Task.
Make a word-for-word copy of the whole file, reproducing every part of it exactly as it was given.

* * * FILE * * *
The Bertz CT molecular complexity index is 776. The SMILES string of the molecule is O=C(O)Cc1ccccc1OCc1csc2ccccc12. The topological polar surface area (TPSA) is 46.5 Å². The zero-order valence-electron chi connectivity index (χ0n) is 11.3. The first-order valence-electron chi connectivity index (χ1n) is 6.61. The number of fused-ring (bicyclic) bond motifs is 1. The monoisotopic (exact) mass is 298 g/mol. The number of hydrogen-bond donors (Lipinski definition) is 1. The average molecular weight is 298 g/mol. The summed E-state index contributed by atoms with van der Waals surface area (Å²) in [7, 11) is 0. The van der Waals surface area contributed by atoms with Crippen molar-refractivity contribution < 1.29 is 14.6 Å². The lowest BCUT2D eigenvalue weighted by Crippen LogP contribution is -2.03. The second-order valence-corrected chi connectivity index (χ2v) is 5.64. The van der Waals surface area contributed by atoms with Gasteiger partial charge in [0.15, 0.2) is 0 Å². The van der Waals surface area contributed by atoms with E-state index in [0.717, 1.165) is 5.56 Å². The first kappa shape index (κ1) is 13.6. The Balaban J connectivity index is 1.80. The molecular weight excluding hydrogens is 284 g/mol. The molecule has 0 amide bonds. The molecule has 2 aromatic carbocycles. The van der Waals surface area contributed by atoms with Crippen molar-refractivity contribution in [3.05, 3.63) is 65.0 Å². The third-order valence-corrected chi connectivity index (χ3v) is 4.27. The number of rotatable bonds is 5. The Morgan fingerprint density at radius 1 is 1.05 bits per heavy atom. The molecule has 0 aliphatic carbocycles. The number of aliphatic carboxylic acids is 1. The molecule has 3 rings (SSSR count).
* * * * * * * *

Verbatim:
The Bertz CT molecular complexity index is 776. The SMILES string of the molecule is O=C(O)Cc1ccccc1OCc1csc2ccccc12. The topological polar surface area (TPSA) is 46.5 Å². The zero-order valence-electron chi connectivity index (χ0n) is 11.3. The first-order valence-electron chi connectivity index (χ1n) is 6.61. The number of fused-ring (bicyclic) bond motifs is 1. The monoisotopic (exact) mass is 298 g/mol. The number of hydrogen-bond donors (Lipinski definition) is 1. The average molecular weight is 298 g/mol. The summed E-state index contributed by atoms with van der Waals surface area (Å²) in [7, 11) is 0. The van der Waals surface area contributed by atoms with Crippen molar-refractivity contribution < 1.29 is 14.6 Å². The lowest BCUT2D eigenvalue weighted by Crippen LogP contribution is -2.03. The second-order valence-corrected chi connectivity index (χ2v) is 5.64. The van der Waals surface area contributed by atoms with Gasteiger partial charge in [0.15, 0.2) is 0 Å². The van der Waals surface area contributed by atoms with E-state index in [0.717, 1.165) is 5.56 Å². The first kappa shape index (κ1) is 13.6. The Balaban J connectivity index is 1.80. The molecular weight excluding hydrogens is 284 g/mol. The molecule has 0 amide bonds. The molecule has 2 aromatic carbocycles. The van der Waals surface area contributed by atoms with Crippen molar-refractivity contribution in [3.05, 3.63) is 65.0 Å². The third-order valence-corrected chi connectivity index (χ3v) is 4.27. The number of rotatable bonds is 5. The Morgan fingerprint density at radius 1 is 1.05 bits per heavy atom. The molecule has 0 aliphatic carbocycles. The number of aliphatic carboxylic acids is 1. The molecule has 3 rings (SSSR count).